Minnesota United have officially found their new home.
Team owner William McGuire and Saint Paul Mayor Chris Coleman announced on Friday the team’s commitment to building a new soccer stadium at the Snelling-Midway site in Saint Paul, providing a home for Major League Soccer in the state of Minnesota. The two confirmed that the team and city will work together – along with key partners at the state and local level including a community advisory committee – to build the nearly 20,000-capacity soccer stadium at the well-known, centrally located site.
“By all measures important to soccer fans throughout the Twin Cities metro and the state, as well as the needs of the team and Major League Soccer, this is a great location for an iconic soccer facility that will house the MLS franchise in Minnesota,” said McGuire in a statement.
“Located between two great downtowns, situated along multiple transit options and the interstate, and in the heart of a dynamic community, this site provides us the opportunity to work in partnership with the city of Saint Paul and the local community to establish top-tier professional soccer that will be readily accessible to everyone.”
Minnesota United were awarded an MLS franchise in March.
“Today we are one step closer toward the debut of Major League Soccer in Minnesota,” said MLS Commissioner Don Garber in a statement. “We believe the Midway location will be a tremendous home for Minnesota’s new MLS club based on the site’s central location, close proximity to a diverse millennial population, and easy access to multiple modes of public transportation.”
"Today is a great day for Saint Paul, for soccer and for the entire state,” said Mayor Coleman. “I am thrilled that the team wants to work with the community to build a stadium here in Saint Paul. A soccer stadium will provide an important catalyst for the redevelopment of the entire area – creating jobs, spurring housing and new commercial opportunities, and building on our commitment to transit oriented development. With an agreed framework for the construction of this stadium, we are confident that working with the community, our local and state partners and with one another, we can complete the process necessary to bring MLS to Minnesota.”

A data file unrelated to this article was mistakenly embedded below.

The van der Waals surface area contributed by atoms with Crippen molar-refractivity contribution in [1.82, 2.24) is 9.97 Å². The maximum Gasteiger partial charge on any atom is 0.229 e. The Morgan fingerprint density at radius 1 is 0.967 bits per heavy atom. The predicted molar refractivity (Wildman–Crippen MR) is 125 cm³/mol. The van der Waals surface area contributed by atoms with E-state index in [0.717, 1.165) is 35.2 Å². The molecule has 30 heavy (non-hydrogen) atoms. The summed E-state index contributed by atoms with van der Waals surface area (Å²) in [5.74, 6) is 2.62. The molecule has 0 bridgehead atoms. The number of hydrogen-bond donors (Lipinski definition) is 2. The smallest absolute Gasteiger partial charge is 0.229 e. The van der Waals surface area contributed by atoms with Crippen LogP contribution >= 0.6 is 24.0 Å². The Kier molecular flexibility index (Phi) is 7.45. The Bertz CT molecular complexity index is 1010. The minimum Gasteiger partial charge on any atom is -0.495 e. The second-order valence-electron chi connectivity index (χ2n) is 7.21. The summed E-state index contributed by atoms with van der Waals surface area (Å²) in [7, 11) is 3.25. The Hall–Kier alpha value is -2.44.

McGuire and Coleman outlined a set of principles that will underpin stadium planning. The team reiterated that it will privately finance the estimated $120-million stadium, and that it will be publicly owned once construction is complete. The Saint Paul City Council and Ramsey County have also passed resolutions supporting a continuation of tax exempt status for the site, a measure that will need to be approved by the state legislature. Importantly, the parties agreed that facilitating redevelopment of the local area to create an even more vibrant community is a prerequisite for moving forward.
With momentum building over the past month for a soccer stadium in Saint Paul, Coleman and the Saint Paul City Council announced last week that the city is seeking applicants for a community advisory committee to guide the work of city staff and consultants as the project moves forward. The 15- to 20-person committee will be tasked with representing the broader interests of the community and providing input on the overall design and development decisions that will emerge. The local community will also be engaged through community open houses, Open Saint Paul (online engagement tool) and public hearings at both the Planning Commission and City Council.
The team has launched a new website at www.newstpaulstadium.com to keep soccer fans updated on developments. At the same time, the city continues to update www.stpaul.gov/snellingredevelopment with information about the community process.